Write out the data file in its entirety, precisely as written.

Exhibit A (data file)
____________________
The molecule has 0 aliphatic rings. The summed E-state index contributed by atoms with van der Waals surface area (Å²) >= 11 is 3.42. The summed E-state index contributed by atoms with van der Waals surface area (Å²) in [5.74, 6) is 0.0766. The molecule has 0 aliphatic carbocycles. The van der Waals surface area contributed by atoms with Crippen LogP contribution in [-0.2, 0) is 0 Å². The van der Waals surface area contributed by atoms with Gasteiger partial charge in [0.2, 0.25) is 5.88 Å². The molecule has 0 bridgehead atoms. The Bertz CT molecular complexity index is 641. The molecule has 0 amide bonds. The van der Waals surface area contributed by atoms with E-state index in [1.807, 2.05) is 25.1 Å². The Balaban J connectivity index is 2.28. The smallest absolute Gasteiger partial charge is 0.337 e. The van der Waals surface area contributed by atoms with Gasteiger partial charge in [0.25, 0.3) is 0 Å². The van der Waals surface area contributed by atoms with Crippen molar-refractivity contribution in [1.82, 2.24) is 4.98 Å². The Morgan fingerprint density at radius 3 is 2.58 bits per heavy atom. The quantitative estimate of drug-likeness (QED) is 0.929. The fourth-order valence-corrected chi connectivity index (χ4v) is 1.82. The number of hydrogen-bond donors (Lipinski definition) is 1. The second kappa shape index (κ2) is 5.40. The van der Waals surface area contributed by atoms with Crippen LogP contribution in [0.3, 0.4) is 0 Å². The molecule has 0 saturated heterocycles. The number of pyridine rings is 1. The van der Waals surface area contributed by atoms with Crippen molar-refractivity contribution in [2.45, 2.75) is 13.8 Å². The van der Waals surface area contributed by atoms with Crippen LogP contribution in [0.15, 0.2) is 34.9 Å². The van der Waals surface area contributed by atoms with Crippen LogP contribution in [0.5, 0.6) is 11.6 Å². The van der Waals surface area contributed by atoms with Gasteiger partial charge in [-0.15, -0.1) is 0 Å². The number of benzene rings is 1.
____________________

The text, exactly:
The molecule has 0 aliphatic rings. The summed E-state index contributed by atoms with van der Waals surface area (Å²) >= 11 is 3.42. The summed E-state index contributed by atoms with van der Waals surface area (Å²) in [5.74, 6) is 0.0766. The molecule has 0 aliphatic carbocycles. The van der Waals surface area contributed by atoms with Crippen LogP contribution in [-0.2, 0) is 0 Å². The van der Waals surface area contributed by atoms with Gasteiger partial charge in [0.2, 0.25) is 5.88 Å². The molecule has 0 bridgehead atoms. The Bertz CT molecular complexity index is 641. The molecule has 0 amide bonds. The van der Waals surface area contributed by atoms with E-state index in [1.807, 2.05) is 25.1 Å². The Balaban J connectivity index is 2.28. The smallest absolute Gasteiger partial charge is 0.337 e. The van der Waals surface area contributed by atoms with Gasteiger partial charge in [0.25, 0.3) is 0 Å². The van der Waals surface area contributed by atoms with Crippen molar-refractivity contribution in [1.82, 2.24) is 4.98 Å². The Morgan fingerprint density at radius 3 is 2.58 bits per heavy atom. The quantitative estimate of drug-likeness (QED) is 0.929. The fourth-order valence-corrected chi connectivity index (χ4v) is 1.82. The number of hydrogen-bond donors (Lipinski definition) is 1. The second kappa shape index (κ2) is 5.40. The van der Waals surface area contributed by atoms with Crippen LogP contribution in [0.3, 0.4) is 0 Å². The molecule has 0 saturated heterocycles. The number of pyridine rings is 1. The van der Waals surface area contributed by atoms with Crippen molar-refractivity contribution in [2.45, 2.75) is 13.8 Å². The van der Waals surface area contributed by atoms with Crippen LogP contribution in [0.15, 0.2) is 34.9 Å². The van der Waals surface area contributed by atoms with Crippen LogP contribution in [0.5, 0.6) is 11.6 Å². The van der Waals surface area contributed by atoms with Gasteiger partial charge in [-0.15, -0.1) is 0 Å². The number of benzene rings is 1.